AB: Do you feel that there is a double standard in terms of what Arab states or third world states have to comply with and what others don’t, namely Israel?

MEB: Ultimately, if you want to achieve security in the Middle East you have to have a regime by which no country, including Israel, has weapons of mass destruction, including nuclear weapons. But that is very much linked to the peace process. I am now hopeful with the restart of the peace process that we will have a parallel dialogue on security and the centrepiece with that will be a total ban on WMD in the Middle East.

You cannot have any security system based on those who have the weapons and those who do not have the weapons. In the final analysis, any country in any region that continues to have WMD will continue to act as a stimulus for others to emulate it. I’d like to look at the situation in the Middle East now as transitory in nature and that eventually with peace we’ll have complete elimination of WMD and nuclear weapons.

AB: Where are the alleged WMD that Iraq has?

MEB: It’s a good question. I am also waiting to see whether there are in fact any WMD in Iraq. I think if there were weapons, everybody would be happy that we found them and we got rid of them. If there are no weapons, of course it raises lots of questions about the veracity of the intelligence information, about whether the war was based on fear of WMD or about other reasons for going to war. [With] every day that passes, of course, I am more sceptical that we will find these weapons because now all the Iraqi scientists are free to speak and the fact that after two months there is not a single technician or a scientist who can point to a location where WMD exist makes one wonder whether these weapons were not really destroyed as Saddam Hussein’s regime has been saying for months.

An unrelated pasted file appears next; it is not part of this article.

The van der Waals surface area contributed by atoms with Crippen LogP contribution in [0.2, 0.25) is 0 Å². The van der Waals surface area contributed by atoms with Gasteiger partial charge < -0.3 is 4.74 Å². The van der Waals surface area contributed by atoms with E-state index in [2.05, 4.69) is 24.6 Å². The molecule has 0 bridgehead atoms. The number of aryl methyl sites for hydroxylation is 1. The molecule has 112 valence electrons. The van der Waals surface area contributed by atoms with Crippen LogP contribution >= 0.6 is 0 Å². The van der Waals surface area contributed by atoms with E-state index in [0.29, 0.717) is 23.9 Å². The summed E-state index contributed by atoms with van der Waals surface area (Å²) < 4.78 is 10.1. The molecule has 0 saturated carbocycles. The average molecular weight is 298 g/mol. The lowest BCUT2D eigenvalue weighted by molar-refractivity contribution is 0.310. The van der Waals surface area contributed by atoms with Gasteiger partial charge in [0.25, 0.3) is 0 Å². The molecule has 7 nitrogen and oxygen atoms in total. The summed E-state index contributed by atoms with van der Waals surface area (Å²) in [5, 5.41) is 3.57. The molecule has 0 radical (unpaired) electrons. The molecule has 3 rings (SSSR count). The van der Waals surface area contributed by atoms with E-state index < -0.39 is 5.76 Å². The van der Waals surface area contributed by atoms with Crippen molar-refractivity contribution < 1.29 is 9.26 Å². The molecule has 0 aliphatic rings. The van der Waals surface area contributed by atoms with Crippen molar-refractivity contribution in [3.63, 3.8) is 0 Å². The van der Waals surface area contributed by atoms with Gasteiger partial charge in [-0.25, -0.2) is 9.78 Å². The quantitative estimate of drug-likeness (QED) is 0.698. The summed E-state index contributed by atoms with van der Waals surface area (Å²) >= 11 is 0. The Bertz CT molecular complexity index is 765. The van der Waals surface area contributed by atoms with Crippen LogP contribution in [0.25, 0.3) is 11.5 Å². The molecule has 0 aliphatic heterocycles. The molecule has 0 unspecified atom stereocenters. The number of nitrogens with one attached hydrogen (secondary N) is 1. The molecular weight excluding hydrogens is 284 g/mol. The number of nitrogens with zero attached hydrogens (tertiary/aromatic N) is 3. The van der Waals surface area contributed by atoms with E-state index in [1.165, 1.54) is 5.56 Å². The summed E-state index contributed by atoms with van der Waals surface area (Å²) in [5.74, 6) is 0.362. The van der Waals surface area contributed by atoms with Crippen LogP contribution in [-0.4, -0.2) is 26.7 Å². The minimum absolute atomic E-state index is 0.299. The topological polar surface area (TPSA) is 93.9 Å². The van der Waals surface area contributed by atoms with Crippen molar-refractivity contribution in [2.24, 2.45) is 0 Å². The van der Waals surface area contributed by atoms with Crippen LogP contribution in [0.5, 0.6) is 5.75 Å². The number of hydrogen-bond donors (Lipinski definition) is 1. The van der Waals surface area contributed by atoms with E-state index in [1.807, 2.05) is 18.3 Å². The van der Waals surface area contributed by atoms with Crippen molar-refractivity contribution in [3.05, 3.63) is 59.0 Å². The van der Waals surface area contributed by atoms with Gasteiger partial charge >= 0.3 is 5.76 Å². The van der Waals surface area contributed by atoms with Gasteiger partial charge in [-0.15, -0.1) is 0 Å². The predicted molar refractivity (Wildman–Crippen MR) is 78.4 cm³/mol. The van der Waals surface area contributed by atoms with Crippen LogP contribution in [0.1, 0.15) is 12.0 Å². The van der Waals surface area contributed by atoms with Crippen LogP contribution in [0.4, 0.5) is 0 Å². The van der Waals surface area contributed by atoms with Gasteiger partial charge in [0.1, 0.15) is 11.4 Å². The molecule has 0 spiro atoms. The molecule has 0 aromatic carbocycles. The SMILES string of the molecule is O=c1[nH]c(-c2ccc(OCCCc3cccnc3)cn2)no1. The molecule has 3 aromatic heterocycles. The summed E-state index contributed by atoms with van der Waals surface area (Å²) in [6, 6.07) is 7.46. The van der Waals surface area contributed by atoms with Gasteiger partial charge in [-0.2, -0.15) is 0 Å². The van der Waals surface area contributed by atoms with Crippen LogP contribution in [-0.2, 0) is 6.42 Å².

The question again, which is a very curious one, is, if they had no WMD, why were they not forthcoming and showed evidence and allowed us to interview people to make clear at that time, before the war, that they are really clean? That’s the question to which nobody has the answer. It could be that Saddam Hussein wanted to create the impression that they still had some weapons. It could be that he thought that he would not be attacked. But unfortunately, he was wrong.

AB: What’s the role of IAEA now in Iraq?

MEB: In Iraq now, we have a team that is looking to make sure that nuclear material that remains in Iraq, which is basically natural uranium, not weapons usable material, is under control and in our custody.

There were reports of looting and I asked the occupying power that we should send a team and I think there is, in fact, a team there in Iraq looking at making sure that the material is under our control. Eventually, we would like to go back to Iraq under a Security Council mandate. If there are weapons to be found, we need to validate that. If there are no weapons, again we need to validate that.
We probably need to do some ongoing monitoring and verification in Iraq for the next few years to make sure there is no revival of any program of WMD. We don’t know yet of the new regime. We do not know whether it will be interested in WMD.

The Middle East is an area where there is a lot of demand for WMD because of the insecurity and instability currently in the region. I foresee that we will go back into Iraq and be there for a while.
We have the credibility and the experience, which make us the best organisation to do the job, with due respect to the occupying power.